FCC getting national spotlight


Nobody said being in the spotlight is necessarily a good thing, and that may be the case for the FCC this time. A media/communications law professor is getting ink in Newsweek which he uses to recommend nuking the agency. The professor is Lawrence Lessig, and he says the FCC’s “DNA” is corrupted, making the agency a tool for serving corporate interests on the one hand and the status quo on the other, with serving the public interest lost in the shuffle. He cites Michael Powell’s deregulatory efforts on as one egregious example, according to Ars Technica, which has seen an advance version of the article.

In fact, he calls the agency a sort of “junior varsity Congress,” making policy for which neither Congress on the White House can be held accountable.

He thinks it better to encourage innovation and protecting the public interest should trump all other FCC activities, suggesting it should be considered and ” Innovation Environment Protection Agency (iEPA).” Under Lessig’s system, the FCC’s leadership would be free of any ties to the industries being overseen.

RBR/TVBR observation: Lessig wants to blow up the FCC as it currently exists on public interest grounds. We’ve heard similar calls in the past from the other side of the ideological spectrum, from those who want it blown up so it will get out of the way of communications businesses. We just don’t see how it would be possible.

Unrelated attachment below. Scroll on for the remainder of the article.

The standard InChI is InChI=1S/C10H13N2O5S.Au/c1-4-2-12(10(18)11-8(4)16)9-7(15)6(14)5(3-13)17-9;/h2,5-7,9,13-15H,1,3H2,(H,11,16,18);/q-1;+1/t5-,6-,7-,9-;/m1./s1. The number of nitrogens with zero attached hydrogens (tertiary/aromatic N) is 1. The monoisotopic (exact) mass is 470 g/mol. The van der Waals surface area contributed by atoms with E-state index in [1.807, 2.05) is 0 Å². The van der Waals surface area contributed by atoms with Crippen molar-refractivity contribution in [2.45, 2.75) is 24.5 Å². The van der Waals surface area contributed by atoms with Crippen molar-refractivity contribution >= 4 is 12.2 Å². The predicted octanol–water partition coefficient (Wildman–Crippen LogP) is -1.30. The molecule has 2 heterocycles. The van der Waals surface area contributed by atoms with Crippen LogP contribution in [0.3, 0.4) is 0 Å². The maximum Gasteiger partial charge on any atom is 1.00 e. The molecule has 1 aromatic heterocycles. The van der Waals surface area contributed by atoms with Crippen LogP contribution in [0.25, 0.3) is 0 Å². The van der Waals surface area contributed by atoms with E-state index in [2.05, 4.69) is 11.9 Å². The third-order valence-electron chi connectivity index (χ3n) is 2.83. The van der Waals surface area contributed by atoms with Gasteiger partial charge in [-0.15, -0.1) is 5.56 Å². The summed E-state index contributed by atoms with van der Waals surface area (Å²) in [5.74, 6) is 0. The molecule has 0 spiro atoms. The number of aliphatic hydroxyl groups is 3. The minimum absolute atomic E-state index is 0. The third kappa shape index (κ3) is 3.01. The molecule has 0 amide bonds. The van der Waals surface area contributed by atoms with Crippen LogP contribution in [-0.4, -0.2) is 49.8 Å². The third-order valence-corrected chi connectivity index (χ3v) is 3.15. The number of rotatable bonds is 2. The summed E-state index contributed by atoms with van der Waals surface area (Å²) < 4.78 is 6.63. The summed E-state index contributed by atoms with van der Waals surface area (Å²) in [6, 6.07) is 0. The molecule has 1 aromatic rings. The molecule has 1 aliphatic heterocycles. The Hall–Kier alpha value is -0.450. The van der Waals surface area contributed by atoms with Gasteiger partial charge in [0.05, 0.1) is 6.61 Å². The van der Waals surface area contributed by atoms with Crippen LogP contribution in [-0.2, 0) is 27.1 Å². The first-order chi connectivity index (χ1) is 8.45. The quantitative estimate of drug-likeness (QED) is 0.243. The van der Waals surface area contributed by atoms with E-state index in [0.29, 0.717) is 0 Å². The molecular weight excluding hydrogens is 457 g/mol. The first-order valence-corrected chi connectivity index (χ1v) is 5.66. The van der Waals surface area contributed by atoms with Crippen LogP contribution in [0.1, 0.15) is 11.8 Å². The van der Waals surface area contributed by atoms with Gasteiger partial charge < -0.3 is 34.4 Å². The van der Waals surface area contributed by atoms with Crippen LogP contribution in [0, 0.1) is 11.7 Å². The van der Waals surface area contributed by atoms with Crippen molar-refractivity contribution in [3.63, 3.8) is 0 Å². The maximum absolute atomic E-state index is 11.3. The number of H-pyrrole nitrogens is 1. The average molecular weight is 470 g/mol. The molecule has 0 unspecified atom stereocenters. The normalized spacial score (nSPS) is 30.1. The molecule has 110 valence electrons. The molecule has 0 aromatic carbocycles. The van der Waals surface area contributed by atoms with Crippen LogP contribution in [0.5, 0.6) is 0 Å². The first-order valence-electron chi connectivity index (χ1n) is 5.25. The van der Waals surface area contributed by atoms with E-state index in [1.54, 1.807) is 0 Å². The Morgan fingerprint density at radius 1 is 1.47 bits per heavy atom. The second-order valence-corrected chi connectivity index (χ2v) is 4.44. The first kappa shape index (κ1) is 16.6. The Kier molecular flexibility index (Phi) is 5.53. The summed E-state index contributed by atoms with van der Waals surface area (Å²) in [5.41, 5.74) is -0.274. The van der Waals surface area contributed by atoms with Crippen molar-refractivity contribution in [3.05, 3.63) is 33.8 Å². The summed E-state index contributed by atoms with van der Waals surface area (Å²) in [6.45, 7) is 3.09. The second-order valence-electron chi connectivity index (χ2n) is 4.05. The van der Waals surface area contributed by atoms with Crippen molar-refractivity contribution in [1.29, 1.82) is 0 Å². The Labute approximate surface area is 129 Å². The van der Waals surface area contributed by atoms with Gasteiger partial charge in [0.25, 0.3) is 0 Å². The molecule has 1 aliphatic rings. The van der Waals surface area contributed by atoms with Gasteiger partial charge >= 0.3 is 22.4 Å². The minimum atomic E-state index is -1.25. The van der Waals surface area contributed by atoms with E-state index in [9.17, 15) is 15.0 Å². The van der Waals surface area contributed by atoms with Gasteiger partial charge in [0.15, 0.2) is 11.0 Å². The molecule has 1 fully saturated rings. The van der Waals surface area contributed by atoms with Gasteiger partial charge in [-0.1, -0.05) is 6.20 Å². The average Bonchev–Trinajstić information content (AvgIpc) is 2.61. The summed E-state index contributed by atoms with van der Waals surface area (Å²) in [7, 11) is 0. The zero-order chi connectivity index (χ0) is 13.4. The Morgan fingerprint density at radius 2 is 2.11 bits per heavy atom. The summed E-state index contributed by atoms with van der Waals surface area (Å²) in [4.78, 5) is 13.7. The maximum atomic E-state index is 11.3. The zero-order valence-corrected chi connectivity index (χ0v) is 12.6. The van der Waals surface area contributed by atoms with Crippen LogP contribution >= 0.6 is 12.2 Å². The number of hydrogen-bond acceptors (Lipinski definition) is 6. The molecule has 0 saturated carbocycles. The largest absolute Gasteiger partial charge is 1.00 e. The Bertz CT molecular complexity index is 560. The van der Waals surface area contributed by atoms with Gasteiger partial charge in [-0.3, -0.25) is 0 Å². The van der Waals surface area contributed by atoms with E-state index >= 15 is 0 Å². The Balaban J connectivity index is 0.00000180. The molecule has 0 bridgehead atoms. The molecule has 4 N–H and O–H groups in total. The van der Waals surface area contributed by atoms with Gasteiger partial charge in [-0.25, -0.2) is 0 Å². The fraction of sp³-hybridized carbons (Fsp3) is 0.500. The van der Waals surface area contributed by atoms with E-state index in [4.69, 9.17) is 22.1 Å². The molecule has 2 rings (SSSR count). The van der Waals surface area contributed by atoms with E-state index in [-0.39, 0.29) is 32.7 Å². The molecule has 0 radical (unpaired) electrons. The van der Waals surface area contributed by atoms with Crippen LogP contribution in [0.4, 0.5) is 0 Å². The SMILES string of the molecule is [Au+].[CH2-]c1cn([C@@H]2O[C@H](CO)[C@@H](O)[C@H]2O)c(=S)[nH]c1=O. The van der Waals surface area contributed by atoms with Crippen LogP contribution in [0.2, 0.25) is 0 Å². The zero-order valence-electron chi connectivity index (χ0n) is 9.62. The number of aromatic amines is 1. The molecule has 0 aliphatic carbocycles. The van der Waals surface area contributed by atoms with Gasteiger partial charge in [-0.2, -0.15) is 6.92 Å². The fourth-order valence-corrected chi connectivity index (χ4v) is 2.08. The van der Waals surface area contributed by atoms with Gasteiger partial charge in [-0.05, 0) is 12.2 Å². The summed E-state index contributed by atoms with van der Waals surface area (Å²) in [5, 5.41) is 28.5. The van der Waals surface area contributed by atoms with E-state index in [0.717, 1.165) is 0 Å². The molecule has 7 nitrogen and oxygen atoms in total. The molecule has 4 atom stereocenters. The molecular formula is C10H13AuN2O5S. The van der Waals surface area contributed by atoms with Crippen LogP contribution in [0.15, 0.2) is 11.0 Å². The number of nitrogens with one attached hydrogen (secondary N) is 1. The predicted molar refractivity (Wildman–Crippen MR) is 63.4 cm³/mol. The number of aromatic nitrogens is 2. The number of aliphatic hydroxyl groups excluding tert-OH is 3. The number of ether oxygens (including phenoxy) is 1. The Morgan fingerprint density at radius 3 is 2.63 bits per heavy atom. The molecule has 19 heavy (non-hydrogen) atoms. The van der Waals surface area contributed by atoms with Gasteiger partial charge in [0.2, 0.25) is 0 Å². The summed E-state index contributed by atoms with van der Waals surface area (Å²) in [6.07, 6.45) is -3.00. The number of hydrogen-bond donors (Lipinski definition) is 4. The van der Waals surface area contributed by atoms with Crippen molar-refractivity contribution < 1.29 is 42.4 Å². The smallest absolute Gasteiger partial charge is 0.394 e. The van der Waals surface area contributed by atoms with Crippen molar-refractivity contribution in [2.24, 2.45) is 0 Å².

If there’s one thing you learn quickly covering Washington for a broadcast trade, it’s that the average legislator doesn’t know the first thing about the business, and that the legislators who do know something usually know only enough to be dangerous. During a typical hearing, after a series of dumb and/or off-point questions, those gathered in the press area are itching to simply leap up and inject a fact or two into the discussion, which of course is not allowed.

The inescapable fact about electronic communications is that the issues are intensely complicated, and some kind of expert agency is absolutely required to both inform Congress and ride herd over the industry. Maybe the FCC can be reformed, and have its mandate tuned up and given a lube job. But we need a knowledgeable umpire, and that means an FCC or something very much like it.